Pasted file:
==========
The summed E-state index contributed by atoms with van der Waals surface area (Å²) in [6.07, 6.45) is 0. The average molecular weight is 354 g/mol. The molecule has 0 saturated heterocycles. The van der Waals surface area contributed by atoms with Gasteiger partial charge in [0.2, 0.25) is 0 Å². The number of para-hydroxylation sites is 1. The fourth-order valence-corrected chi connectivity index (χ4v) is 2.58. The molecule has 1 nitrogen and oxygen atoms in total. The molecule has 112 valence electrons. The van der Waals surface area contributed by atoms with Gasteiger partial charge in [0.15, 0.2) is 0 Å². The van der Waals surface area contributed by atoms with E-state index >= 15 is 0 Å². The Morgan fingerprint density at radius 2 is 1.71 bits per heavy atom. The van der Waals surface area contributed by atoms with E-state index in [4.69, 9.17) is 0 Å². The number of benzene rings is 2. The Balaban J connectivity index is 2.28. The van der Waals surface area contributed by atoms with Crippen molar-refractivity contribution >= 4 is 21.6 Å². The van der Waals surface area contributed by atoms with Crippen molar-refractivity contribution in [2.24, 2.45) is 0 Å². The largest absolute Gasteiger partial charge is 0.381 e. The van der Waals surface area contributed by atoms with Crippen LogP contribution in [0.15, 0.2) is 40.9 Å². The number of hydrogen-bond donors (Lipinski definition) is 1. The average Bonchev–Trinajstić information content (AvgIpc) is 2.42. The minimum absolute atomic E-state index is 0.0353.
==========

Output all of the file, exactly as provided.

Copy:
The summed E-state index contributed by atoms with van der Waals surface area (Å²) in [6.07, 6.45) is 0. The average molecular weight is 354 g/mol. The molecule has 0 saturated heterocycles. The van der Waals surface area contributed by atoms with Gasteiger partial charge in [0.2, 0.25) is 0 Å². The number of para-hydroxylation sites is 1. The fourth-order valence-corrected chi connectivity index (χ4v) is 2.58. The molecule has 1 nitrogen and oxygen atoms in total. The molecule has 112 valence electrons. The van der Waals surface area contributed by atoms with Gasteiger partial charge in [0.15, 0.2) is 0 Å². The van der Waals surface area contributed by atoms with E-state index >= 15 is 0 Å². The Morgan fingerprint density at radius 2 is 1.71 bits per heavy atom. The van der Waals surface area contributed by atoms with E-state index in [4.69, 9.17) is 0 Å². The number of benzene rings is 2. The Balaban J connectivity index is 2.28. The van der Waals surface area contributed by atoms with Crippen molar-refractivity contribution >= 4 is 21.6 Å². The van der Waals surface area contributed by atoms with Crippen molar-refractivity contribution in [2.24, 2.45) is 0 Å². The largest absolute Gasteiger partial charge is 0.381 e. The van der Waals surface area contributed by atoms with Crippen LogP contribution in [0.15, 0.2) is 40.9 Å². The number of hydrogen-bond donors (Lipinski definition) is 1. The average Bonchev–Trinajstić information content (AvgIpc) is 2.42. The minimum absolute atomic E-state index is 0.0353.